The rent a friend concept – something I linked to a few months back – whereby people offer their time to those who are looking for some simple – no strings attached – company has certainly polarised opinion.
While some think the idea undermines genuine friendships, there is no shortage of people signing up and willing to act the friend, for a fee of course. Interestingly a number of these pay-by-the-hour companions see the system as a way of meeting potential friends themselves, according to Jenny Tam, a New York based friend-for-hire:
“I’d definitely be open to transitioning from being a rented friend to a regular friend, but I haven’t met anyone I like enough to do that yet.”
The CEO of one such stand-in friend agency, Scott Rosenbaum, founder of “Rent a friend”, believes the service his company offers is almost essential in a society where it is becoming ever harder to meet people simply for friendship:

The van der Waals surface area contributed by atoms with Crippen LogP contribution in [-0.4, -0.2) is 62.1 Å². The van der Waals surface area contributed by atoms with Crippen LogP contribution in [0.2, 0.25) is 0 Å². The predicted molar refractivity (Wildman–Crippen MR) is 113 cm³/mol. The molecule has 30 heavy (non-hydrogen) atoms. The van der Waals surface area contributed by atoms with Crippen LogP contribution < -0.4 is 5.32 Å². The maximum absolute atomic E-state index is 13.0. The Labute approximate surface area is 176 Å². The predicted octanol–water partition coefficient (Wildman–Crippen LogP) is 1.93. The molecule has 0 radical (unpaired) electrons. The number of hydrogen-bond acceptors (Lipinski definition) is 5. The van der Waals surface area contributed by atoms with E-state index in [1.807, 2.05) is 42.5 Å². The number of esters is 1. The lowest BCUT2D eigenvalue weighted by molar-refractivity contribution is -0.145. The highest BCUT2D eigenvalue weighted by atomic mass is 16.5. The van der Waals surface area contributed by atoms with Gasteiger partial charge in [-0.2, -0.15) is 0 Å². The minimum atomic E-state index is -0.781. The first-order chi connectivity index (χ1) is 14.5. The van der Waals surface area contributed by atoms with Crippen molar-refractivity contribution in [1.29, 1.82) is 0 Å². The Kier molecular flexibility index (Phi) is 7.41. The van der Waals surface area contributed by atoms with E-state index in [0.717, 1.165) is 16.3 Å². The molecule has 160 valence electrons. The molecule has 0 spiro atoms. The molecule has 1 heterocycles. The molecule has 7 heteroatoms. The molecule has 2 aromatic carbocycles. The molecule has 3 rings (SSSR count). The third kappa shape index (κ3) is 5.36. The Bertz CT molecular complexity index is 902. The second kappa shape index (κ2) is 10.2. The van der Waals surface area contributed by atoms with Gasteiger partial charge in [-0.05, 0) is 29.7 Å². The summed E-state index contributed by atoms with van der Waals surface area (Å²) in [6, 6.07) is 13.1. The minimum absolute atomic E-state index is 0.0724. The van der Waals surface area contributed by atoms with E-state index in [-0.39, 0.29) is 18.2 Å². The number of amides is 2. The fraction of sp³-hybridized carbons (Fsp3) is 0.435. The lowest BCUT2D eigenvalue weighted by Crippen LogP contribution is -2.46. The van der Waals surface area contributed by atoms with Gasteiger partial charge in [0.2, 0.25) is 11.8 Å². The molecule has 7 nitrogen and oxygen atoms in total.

“No, we are helping people,” says Mr Rosenbaum. “As the internet has replaced face-to-face time, there are a lot of people out there who want to get out and socialise with new people but it has got harder to meet people.”
The idea has its detractors though, those who feel that the concept denigrates the true essence of friendships:
“A rent-a-friend is an oxymoron, friendship is something which by its very nature is nurtured and deepens over time,” says psychotherapist Jonathan Alpert. “I can’t imagine it feels good to know that you are paying by the hour. “There are so many more natural ways to meet people – through a dance class, church, cookery or language classes. This is for someone who values time, convenience and efficiency perhaps at the expense of deeper, more genuine relationships.”